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Posted on Dec 21, 2012 in yellowfin tuna fishing, Mexico fishing
All-Tackle Yellowfin Tuna Record Approved -- Will It Net Angler $1 Million?
by Mike Mazur
guy on his own
Courtesy Mario Banaga/Pisces Fleet
Guy Yocom caught this behemoth, 427-pound yellowfin tuna south of Cabo San Lucas on Sept. 18, 2012.

The IGFA announced last night that Guy Yocom’s 427-pound yellowfin tuna caught last September south of Cabo San Lucas, Mexico, was approved as the new all-tackle record for the species, supplanting a 405-pound fish taken in 2010 by Mike Livingston.

Now, in addition to becoming a world-record holder, Yocom could be well on his way to winning $1 million.

The California angler was entered in Mustad Hooks’ “Hook A Million” world-record contest, catching the big fish on a 39943BLN 4x Demon Perfect Circle Hook while chunking some 100 miles south of Cabo aboard his boat, El Suertudo (Spanish for “the lucky one”).

“Guy now has to come to us and present us with a copy of the (IGFA) certificate, which is what’s required by our contest rules,” Jeff Pierce, sales manager for Mustad, tells Sport Fishing. “Then the paperwork starts with the company we insured it through.”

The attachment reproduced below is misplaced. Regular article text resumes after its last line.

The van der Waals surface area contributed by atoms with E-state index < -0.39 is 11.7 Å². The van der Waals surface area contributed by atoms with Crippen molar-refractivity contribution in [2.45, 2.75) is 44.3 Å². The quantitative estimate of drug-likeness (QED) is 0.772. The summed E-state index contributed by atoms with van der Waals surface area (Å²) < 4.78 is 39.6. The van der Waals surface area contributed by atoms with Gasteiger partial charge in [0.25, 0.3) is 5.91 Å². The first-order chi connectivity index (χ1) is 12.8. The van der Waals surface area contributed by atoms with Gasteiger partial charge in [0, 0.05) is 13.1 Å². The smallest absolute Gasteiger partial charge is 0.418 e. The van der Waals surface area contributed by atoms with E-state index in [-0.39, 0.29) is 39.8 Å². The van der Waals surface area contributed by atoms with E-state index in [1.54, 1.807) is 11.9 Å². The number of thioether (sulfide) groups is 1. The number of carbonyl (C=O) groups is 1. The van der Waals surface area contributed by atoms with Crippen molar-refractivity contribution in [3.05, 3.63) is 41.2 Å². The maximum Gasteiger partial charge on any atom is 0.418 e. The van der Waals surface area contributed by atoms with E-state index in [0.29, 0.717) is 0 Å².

The crew was specifically fishing for a record tuna, and they picked a good place to do it. In 2012 alone, an estimated 432-pounder was taken in the same general vicinity off Mexico in January, followed by a 427.9-pound fish three months later. Most recently, after Yocom’s catch, John Petruescu caught the largest yellowfin ever taken on rod-and-reel, a 445-pounder that he landed this month aboard the long-range vessel Excel.

None of those fish, of course, were submitted to IGFA for record purposes.

But Yocom and crew had all their “I”s dotted and “T”s crossed, according to the IGFA, which reviewed the submission via committee over the past 90 days.

“Breaking the all-tackle yellowfin tuna record within two years of Mike Livingston is really remarkable,” says Jack Vitek, IGFA world records coordinator. “Prior to Livingston’s catch in November of 2010, that record had stood for 33 years.”

Now, the waiting game will last just a tad longer to see if Yocom’s fish also nets him a cool million dollars.